all sides, that the pressure of the air must be reckoned among the causes which prevent dislocation. This has been proved experimentally by boring a hole through the floor of the acetabulum, so as to admit air into its cavity, when the thigh-bone at once falls as far as the round and capsular ligaments will permit it to do, showing that it was previously pushed close up by the pressure of the external air.

17. The different kinds of movement which the levers thus connected are capable of performing, are called flexion and extension; abduction and adduction; rotation and circumduction.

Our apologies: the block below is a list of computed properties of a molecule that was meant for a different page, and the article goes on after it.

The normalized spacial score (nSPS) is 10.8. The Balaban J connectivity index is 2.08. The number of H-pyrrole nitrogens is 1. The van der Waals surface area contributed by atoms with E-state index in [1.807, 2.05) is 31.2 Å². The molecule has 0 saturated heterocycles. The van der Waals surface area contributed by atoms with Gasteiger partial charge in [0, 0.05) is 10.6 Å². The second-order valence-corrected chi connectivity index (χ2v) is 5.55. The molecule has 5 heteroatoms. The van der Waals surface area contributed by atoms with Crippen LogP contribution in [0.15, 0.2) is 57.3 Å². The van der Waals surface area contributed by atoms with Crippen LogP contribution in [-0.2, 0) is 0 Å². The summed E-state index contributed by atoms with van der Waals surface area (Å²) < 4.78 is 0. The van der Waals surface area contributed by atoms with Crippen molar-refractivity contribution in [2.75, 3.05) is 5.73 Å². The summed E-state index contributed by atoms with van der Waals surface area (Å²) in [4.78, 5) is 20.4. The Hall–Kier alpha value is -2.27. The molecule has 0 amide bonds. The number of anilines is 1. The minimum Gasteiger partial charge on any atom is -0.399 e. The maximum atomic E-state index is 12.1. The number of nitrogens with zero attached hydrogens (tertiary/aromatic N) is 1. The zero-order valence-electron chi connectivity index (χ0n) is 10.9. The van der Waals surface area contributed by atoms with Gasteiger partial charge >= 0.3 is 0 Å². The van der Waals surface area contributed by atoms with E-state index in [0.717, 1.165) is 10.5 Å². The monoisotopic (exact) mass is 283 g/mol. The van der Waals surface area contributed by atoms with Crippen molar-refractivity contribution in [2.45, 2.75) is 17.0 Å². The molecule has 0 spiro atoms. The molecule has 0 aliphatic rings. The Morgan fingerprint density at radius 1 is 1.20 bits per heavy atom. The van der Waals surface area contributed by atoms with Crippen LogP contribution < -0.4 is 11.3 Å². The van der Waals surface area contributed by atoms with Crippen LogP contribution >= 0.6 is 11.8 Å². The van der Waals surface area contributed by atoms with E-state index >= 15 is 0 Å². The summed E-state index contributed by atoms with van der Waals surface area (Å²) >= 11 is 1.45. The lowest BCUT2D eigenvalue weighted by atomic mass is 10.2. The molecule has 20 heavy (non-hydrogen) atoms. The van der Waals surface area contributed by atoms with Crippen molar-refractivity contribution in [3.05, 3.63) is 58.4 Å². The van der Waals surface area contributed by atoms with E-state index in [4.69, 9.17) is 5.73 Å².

A limb is flexed, when it is bent; extended, when it is straightened out. It is abducted, when it is drawn away from the middle line; adducted, when it is brought to the middle line. It is rotated, when it is made to turn on its own axis; circumducted, when it is made to describe a conical surface by rotation round an imaginary axis.

No part of the body is capable of perfect rotation like a wheel, for the simple reason that such motion would necessarily tear all the vessels, nerves, muscles, &c. which unite it with other parts.

18. Any two bones united by a joint may be moved one upon another in, at fewest, two different directions. In the case of a pure hinge-joint, these directions must be opposite and in the same plane; but, in all other joints, the movements may be in several directions and in various planes.